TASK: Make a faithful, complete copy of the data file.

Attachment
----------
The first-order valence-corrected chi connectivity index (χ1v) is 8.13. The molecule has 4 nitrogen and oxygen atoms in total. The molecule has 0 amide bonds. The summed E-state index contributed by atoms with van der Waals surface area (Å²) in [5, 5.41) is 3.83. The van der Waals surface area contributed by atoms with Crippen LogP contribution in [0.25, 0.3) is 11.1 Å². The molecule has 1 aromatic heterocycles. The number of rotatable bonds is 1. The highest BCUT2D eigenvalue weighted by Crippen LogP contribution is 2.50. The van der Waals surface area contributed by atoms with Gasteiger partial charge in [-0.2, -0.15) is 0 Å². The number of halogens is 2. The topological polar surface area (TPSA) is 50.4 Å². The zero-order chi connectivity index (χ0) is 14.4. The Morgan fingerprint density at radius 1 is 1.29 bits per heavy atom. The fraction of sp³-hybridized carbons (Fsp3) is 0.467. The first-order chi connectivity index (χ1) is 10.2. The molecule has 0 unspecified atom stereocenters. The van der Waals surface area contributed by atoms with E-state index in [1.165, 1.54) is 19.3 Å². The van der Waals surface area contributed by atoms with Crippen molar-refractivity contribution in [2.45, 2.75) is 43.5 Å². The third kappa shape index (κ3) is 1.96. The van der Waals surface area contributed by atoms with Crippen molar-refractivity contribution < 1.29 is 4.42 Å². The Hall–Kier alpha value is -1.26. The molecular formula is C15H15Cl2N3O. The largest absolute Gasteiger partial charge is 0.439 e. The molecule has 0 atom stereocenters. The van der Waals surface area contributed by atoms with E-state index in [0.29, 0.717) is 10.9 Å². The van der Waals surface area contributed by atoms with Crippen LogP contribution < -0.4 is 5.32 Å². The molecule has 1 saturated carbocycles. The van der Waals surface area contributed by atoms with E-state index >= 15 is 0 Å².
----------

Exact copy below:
The first-order valence-corrected chi connectivity index (χ1v) is 8.13. The molecule has 4 nitrogen and oxygen atoms in total. The molecule has 0 amide bonds. The summed E-state index contributed by atoms with van der Waals surface area (Å²) in [5, 5.41) is 3.83. The van der Waals surface area contributed by atoms with Crippen LogP contribution in [0.25, 0.3) is 11.1 Å². The molecule has 1 aromatic heterocycles. The number of rotatable bonds is 1. The highest BCUT2D eigenvalue weighted by Crippen LogP contribution is 2.50. The van der Waals surface area contributed by atoms with Gasteiger partial charge in [-0.2, -0.15) is 0 Å². The number of halogens is 2. The topological polar surface area (TPSA) is 50.4 Å². The zero-order chi connectivity index (χ0) is 14.4. The Morgan fingerprint density at radius 1 is 1.29 bits per heavy atom. The fraction of sp³-hybridized carbons (Fsp3) is 0.467. The first-order chi connectivity index (χ1) is 10.2. The molecule has 0 unspecified atom stereocenters. The van der Waals surface area contributed by atoms with E-state index in [1.165, 1.54) is 19.3 Å². The van der Waals surface area contributed by atoms with Crippen molar-refractivity contribution in [2.45, 2.75) is 43.5 Å². The third kappa shape index (κ3) is 1.96. The van der Waals surface area contributed by atoms with Crippen molar-refractivity contribution < 1.29 is 4.42 Å². The Hall–Kier alpha value is -1.26. The molecular formula is C15H15Cl2N3O. The largest absolute Gasteiger partial charge is 0.439 e. The molecule has 0 atom stereocenters. The van der Waals surface area contributed by atoms with E-state index in [0.29, 0.717) is 10.9 Å². The van der Waals surface area contributed by atoms with Crippen LogP contribution < -0.4 is 5.32 Å². The molecule has 1 saturated carbocycles. The van der Waals surface area contributed by atoms with E-state index >= 15 is 0 Å².